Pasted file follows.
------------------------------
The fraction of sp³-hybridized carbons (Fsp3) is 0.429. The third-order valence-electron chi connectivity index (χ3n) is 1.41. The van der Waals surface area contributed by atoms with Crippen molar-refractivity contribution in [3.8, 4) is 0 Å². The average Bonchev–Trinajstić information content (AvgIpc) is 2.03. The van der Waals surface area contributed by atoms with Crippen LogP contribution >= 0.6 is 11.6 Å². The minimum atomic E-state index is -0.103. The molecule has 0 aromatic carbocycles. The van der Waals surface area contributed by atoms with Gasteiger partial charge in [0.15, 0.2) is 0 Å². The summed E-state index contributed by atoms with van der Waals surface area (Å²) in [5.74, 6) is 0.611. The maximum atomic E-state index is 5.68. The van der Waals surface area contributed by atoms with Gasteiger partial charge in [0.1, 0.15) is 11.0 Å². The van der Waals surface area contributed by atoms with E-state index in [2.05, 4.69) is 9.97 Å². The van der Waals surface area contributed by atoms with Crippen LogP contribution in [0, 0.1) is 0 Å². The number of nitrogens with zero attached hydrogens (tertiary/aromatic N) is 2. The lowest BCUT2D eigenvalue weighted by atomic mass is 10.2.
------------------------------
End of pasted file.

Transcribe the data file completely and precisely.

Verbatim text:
The fraction of sp³-hybridized carbons (Fsp3) is 0.429. The third-order valence-electron chi connectivity index (χ3n) is 1.41. The van der Waals surface area contributed by atoms with Crippen molar-refractivity contribution in [3.8, 4) is 0 Å². The average Bonchev–Trinajstić information content (AvgIpc) is 2.03. The van der Waals surface area contributed by atoms with Crippen LogP contribution >= 0.6 is 11.6 Å². The minimum atomic E-state index is -0.103. The molecule has 0 aromatic carbocycles. The van der Waals surface area contributed by atoms with Gasteiger partial charge in [0.15, 0.2) is 0 Å². The summed E-state index contributed by atoms with van der Waals surface area (Å²) in [5.74, 6) is 0.611. The maximum atomic E-state index is 5.68. The van der Waals surface area contributed by atoms with Gasteiger partial charge in [0.1, 0.15) is 11.0 Å². The van der Waals surface area contributed by atoms with E-state index in [2.05, 4.69) is 9.97 Å². The van der Waals surface area contributed by atoms with Crippen LogP contribution in [0, 0.1) is 0 Å². The number of nitrogens with zero attached hydrogens (tertiary/aromatic N) is 2. The lowest BCUT2D eigenvalue weighted by atomic mass is 10.2.